x Abu Dhabi, UAEFriday 28 July 2017

Yoshida aiming to take women's sport to new level

Best Olympic wrestler No 3 Wrestling for women first appeared on the Olympics calendar at Athens in 2004, but it already is clear that Saori Yoshida of Japan is the dominant figure in the sport.

Wrestling for women first appeared on the Olympics calendar at Athens in 2004, but it already is clear that Saori Yoshida of Japan is the dominant figure in the sport.

Yoshida, 28, won gold at 55kg both at Athens and at Beijing in 2008, and she has her sights on her third gold at London 2012 - as well as Alexander Karelin's record of 12 consecutive world and Olympic titles.

"I want to set a record no one else can," she said at the Asian Games this year. "I'll keep on wrestling aggressively."

Her father was a national champion wrestler in Japan, and he introduced his daughter to the sport when she was three years old, just as it was beginning to become popular.

Yoshida is known for her technique, quickness and strength. Her signature move is a high-speed tackle.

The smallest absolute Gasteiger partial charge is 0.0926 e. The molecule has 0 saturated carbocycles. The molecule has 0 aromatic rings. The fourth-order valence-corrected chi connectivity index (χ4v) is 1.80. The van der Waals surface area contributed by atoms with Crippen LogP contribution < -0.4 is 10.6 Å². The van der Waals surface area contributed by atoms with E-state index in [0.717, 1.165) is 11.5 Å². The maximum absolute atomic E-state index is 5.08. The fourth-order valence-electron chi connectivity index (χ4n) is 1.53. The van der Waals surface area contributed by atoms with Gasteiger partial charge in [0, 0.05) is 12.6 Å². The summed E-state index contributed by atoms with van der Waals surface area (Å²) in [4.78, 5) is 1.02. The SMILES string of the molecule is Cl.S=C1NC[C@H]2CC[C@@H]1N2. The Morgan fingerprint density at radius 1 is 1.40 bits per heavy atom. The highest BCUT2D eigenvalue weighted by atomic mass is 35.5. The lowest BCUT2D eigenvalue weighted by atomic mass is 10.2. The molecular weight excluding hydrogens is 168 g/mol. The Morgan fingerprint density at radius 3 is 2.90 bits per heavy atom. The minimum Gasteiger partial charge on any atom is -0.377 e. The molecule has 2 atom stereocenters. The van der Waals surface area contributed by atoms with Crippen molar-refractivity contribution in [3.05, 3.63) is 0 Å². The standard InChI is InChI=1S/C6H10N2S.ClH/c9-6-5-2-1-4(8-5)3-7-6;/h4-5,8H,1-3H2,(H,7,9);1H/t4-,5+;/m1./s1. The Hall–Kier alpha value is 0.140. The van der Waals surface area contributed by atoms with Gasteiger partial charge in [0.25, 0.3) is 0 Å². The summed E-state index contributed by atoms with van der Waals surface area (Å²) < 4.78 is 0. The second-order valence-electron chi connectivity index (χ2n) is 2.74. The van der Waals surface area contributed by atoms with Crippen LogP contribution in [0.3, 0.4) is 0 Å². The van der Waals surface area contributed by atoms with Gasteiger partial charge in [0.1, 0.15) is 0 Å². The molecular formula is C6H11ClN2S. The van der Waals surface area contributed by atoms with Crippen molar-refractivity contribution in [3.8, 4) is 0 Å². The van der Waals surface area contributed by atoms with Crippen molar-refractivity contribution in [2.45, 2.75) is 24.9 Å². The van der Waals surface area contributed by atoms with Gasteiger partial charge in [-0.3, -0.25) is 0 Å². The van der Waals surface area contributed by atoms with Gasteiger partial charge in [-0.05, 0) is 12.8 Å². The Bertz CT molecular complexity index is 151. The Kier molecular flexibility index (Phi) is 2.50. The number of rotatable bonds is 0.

She carried a winning streak of 119 consecutive matches into a World Cup team event in January of 2008, but she lost to Marcie van Dusen of the United States. Since then, however, Yoshida again has been unbeatable.

She said she has developed a "pendulum" tackle in which she sways gently on the mat in an attempt to lure her opponent into losing her balance. "Then I tackle into a small space created by the move," she said.

"She has acquired a variety of techniques and become stronger still," said Kazuhito Sakae, who is now her coach. "Her wrestling has matured. I may say it's artistic." Yoshida's goal of breaking Karelin's record requires her to win the world title in Istanbul in September, the Olympics gold at London next summer and the world championship in September of 2012.